Marx’ Method, Epistemology, and Humanism: A Study in the Development of His Thought
In recent writings on Marx one finds an increasing interest in his humanism. This phenomenon began in the third decade of our century as a reaction against the mechanistic and stereotyped image of Marx 1 characteristic of the Second International and of Stalinism. Lukacs, in History and Class Consciousness (1923), was one of the first to discover this new Marx, and he did so even before the most important 2 of the humanistic writings of the young Marx had been discovered. With the publication ofthese writings in 1932 - namely, the Economic 3 and Philosophic Manuscripts of 1844 - this new outlook was given enormous impetus. In these Manuscripts, Marx makes the human being the creator and the goal of alI reality. The objectification of the human essence through labor transforms both society and nature. Labor transforms its wor1d into a place which mirrors, unfolds, and confirms the human being. This humanism is a complex and many-faceted issue. In this book we will be concerned only with a certain part of it, i.e., the epistemology, method, and doctrine of nature which it involves. Other aspects of it - Marx' concept of alienation and his theory of labor and the state -have 4 been dealt with elsewhere.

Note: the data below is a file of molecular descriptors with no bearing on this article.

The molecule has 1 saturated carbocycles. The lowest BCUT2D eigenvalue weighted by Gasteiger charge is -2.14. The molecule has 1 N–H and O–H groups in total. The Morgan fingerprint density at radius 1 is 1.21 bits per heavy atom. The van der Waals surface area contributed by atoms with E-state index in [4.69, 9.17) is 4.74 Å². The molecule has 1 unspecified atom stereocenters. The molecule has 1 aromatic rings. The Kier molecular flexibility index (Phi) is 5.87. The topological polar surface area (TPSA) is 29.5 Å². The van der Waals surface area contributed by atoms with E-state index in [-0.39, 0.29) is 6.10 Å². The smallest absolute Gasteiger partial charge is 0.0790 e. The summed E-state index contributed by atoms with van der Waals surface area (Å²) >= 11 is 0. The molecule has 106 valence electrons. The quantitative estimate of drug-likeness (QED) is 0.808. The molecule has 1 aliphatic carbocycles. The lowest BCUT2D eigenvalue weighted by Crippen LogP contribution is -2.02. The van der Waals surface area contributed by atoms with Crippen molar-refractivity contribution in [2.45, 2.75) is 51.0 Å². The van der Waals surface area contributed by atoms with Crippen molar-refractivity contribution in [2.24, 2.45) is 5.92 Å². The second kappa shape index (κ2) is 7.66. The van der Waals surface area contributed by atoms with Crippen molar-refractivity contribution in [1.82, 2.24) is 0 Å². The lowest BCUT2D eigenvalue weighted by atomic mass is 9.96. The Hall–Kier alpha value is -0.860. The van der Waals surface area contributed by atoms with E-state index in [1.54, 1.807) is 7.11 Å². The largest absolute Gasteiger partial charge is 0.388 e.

Ethics and Political Philosophy
Kain, Philip J., "Marx’ Method, Epistemology, and Humanism: A Study in the Development of His Thought" (1986). Faculty Book Gallery. 253.